Having a variety of colors would be fun to play with. But, I didn’t see a particular project that called to me. It boggles my mind to think of doing a quilt with 5,000+ pieces like Mary Corbet is doing (google mary corbet paper piecing). I’m glad I tried it though. And, I would not be adverse to doing more of it (especially with Linda’s scraps – hint hint – she has beautiful fabrics). For now, I would prefer to do another weaving piece over English Paper Piecing.

So, judge Melita scores Darning 2, English Paper Piecing 7, Tapestry Weaving 8, and the winner and still undisputed top preferred craft, Needlepoint!

This will be my Show & Tell item along with my finished tapestry at Tuesday’s 7 pm meeting of the Needlework & Fiber Guild of Media at the Media Arts Council (11 E State Street) in Media, PA. I’ll also demo needle felting on canvas and walk people through the Orna Willis and ANG Main Line Stitchers needlepoint exhibit. Join us if you are in the area.



Needlework and Textile Guild of Media
June 16, 2022, 3:11 pm
Filed under: Needlework and Textile Guild of Media

Last month, we took home some unfinished quilt squares. I thought we were to use them as we wanted. However, they were intended to be used in our own visible mending projects to show in June. Well, even though I bought the darning loom, I don’t do mending! So, this is what I did with my fabric pieces. Sally made a key ring out of hers. We were the only 2 to give it a go.

This turned into a lesson using Pellon Wonder-Under Transfer Fusing Web. It “turns any fabric into a fusible fabric”. It also turns your iron into a mess if it touches a hot iron directly. Learned that the hard way. But, Magic Eraser cleaned it up. So, I cut the fusing web slightly smaller than the quilt squares and placed the fusing web between the canvas (14 count) and the quilt square and then applied heat for 15 seconds. And, it worked great.

I stitched gobelin stitches around the edge. And, I added nested Jessicas on one and a corner Amadeus with crescents on the other. Stitching without seeing the holes was a challenge. That’s why I started them on the edges. I’ll probably finish them into ornaments. There is a stack of ornaments building up for me to finish. I’ll have to block out a few days.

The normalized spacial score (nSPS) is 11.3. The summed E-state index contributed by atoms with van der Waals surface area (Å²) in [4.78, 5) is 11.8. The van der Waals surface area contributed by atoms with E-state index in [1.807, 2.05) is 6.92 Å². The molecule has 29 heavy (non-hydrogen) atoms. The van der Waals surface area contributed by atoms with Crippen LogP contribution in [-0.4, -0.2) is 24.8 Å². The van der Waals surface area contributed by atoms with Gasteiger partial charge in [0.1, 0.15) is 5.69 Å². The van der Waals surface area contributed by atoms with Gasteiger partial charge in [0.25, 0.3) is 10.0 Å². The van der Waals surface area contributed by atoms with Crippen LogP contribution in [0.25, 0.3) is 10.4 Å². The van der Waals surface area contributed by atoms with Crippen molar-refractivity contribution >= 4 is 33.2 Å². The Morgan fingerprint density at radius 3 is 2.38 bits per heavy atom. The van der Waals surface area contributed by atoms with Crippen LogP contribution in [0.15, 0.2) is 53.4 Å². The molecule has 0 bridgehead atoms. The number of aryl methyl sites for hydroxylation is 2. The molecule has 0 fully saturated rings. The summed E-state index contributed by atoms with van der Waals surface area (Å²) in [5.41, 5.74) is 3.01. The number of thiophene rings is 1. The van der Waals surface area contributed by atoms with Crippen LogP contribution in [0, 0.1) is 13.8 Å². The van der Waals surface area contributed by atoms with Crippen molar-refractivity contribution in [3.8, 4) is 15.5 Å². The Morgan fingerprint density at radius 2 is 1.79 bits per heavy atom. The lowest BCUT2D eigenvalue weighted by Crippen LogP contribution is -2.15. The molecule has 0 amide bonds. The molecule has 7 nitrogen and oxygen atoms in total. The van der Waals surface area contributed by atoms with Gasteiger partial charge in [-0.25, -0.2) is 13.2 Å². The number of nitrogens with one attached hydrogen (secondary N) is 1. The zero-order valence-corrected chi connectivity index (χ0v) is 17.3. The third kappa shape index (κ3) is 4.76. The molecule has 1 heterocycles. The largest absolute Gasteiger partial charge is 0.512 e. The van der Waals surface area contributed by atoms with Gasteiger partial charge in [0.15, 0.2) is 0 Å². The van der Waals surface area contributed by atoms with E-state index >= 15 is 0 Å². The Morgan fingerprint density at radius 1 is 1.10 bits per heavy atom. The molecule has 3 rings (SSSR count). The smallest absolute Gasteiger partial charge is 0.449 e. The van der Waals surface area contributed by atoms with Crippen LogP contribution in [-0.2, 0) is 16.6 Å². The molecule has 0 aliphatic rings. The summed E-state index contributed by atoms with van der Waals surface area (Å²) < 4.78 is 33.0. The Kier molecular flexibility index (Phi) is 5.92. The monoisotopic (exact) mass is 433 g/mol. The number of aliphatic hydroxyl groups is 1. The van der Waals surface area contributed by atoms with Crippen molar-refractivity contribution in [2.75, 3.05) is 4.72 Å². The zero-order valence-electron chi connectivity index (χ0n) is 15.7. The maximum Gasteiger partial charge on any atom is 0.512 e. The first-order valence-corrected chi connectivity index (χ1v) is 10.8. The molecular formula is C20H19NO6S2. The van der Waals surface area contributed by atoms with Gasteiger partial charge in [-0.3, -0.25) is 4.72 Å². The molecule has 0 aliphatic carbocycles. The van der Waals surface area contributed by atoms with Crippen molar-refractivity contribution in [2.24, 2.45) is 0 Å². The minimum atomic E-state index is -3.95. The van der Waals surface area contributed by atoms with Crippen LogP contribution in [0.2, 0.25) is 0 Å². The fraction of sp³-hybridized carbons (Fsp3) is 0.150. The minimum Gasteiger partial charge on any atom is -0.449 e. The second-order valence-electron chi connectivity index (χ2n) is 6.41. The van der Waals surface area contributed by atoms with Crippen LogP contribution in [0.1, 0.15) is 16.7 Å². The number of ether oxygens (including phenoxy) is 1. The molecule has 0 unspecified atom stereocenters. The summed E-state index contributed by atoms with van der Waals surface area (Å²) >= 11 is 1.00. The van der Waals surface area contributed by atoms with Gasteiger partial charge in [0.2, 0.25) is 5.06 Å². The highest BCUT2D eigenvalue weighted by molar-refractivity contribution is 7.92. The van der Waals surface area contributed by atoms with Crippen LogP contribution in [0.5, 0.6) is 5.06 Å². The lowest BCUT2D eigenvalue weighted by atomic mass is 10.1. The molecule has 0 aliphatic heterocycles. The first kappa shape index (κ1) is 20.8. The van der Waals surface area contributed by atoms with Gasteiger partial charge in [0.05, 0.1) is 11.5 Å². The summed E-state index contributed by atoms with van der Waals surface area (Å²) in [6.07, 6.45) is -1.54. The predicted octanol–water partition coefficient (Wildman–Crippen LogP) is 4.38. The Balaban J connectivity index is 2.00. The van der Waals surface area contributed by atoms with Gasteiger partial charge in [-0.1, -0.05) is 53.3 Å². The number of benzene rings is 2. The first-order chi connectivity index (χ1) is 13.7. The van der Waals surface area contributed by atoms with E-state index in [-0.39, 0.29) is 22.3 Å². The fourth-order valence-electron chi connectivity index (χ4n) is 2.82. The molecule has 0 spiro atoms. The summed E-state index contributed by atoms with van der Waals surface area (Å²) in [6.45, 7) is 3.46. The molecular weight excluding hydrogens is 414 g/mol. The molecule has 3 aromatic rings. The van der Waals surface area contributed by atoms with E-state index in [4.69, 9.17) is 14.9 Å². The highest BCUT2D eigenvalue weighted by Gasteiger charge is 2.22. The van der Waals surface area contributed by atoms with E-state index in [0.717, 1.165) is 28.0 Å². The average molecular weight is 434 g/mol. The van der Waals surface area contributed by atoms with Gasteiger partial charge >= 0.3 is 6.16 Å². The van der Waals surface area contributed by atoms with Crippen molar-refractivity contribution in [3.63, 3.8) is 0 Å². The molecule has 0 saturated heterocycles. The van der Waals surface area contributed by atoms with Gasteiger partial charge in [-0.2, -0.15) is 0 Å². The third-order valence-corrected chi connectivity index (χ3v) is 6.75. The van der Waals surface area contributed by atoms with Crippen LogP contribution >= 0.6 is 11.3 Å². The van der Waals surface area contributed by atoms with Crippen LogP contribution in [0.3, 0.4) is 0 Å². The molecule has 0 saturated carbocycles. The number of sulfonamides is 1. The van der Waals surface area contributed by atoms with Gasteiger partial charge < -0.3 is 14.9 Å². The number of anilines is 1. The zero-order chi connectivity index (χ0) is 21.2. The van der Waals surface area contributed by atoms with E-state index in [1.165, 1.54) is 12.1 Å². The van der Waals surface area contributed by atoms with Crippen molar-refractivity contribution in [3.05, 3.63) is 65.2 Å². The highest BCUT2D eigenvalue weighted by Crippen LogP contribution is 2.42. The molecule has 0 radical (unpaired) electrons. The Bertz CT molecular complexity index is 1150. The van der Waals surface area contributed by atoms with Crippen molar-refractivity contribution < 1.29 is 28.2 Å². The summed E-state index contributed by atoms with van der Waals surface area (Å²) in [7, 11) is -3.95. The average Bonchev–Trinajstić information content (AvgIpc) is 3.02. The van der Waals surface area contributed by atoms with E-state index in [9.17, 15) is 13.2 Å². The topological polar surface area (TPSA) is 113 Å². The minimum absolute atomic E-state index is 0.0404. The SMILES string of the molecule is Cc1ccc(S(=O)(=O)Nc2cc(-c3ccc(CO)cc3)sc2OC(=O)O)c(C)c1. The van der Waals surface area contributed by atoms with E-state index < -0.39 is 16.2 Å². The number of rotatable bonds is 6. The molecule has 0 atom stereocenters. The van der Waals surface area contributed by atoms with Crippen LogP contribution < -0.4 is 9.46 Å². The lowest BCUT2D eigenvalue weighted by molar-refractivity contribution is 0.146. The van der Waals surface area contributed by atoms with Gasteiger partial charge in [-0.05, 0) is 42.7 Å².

Weaving Class, Needlework and Textile Guild of Media, and Speedweave Darning Loom
May 6, 2022, 10:25 pm
Filed under: Needlework and Textile Guild of Media

The ANG definition of needlepoint is “Counted or free stitchery worked by hand with a threaded needle on a readily counted ground.” That is my preference but I do like to try other crafts occasionally.

Next craft to try is weaving on a loom. I signed up for a beginning class (https://www.athomemodern.com/coursesandworkshops) in June in Philadelphia.

And, I am joining the Needlework and Textile Guild of Media. We met for the first time last month and about 2 dozen folks showed up.

Here is the list of what everyone is doing and/or would like to do.

  • Quilting
  • Knitting
  • Braid weaving
  • Braiding
  • Visible mending/sashiko
  • Weaving
  • Crocheting
  • Sewing
  • Embroidery
  • Rug making
  • French wire work
  • Beading
  • Needlepoint
  • Hand weaving
  • EPP crochet
  • Fibers
  • Macrame
  • Felting
  • Icording
  • Paper piecing
  • Collaging
  • Lace making
  • Applique
  • Darning
  • Repurposing
  • Needle felting

There will be a demo on invisible and visible mending for the May 10 meeting at 7 pm at the Media Arts Council (11 E State St in Media). If you’re in the area, please join us.

I saw a darning loom advertised on Facebook and decided that I should try it. Not bad for a first attempt. I practiced on a sock. My husband has a favorite sweater that needs a new elbow. Hopefully, I’ll be able to save it.

Step 1 is place the hole over the wooden disc and attach to the loom.

Step 2 is to hook the yarn vertically over the hole.

Step 3 is to weave the thread back and forth.

I took the loom off here but should have added several more horizontal lines of thread.

It made attaching the ends more visible with such large loops so I weaved 2 more lines without the hooks but they weren’t tight enough.

Step 4 was to whip stitch the loops to secure them and tie off loose threads on the back.

This is a “Speedweaving” darning loom but the name is not accurate. It took me most of the evening as we watched the Philadelphia 76ers basketball team bounce back (pun intended) with a win because our “big” Embid was back on the court. Any number of colors of thread could be used to make a multi colored patch.

I’ll take this to the Tuesday night meeting.

Busy week! Monday night is my ANG Main Line Stitchers chapter meeting. And, Friday and Saturday is the NJ Needle Fest.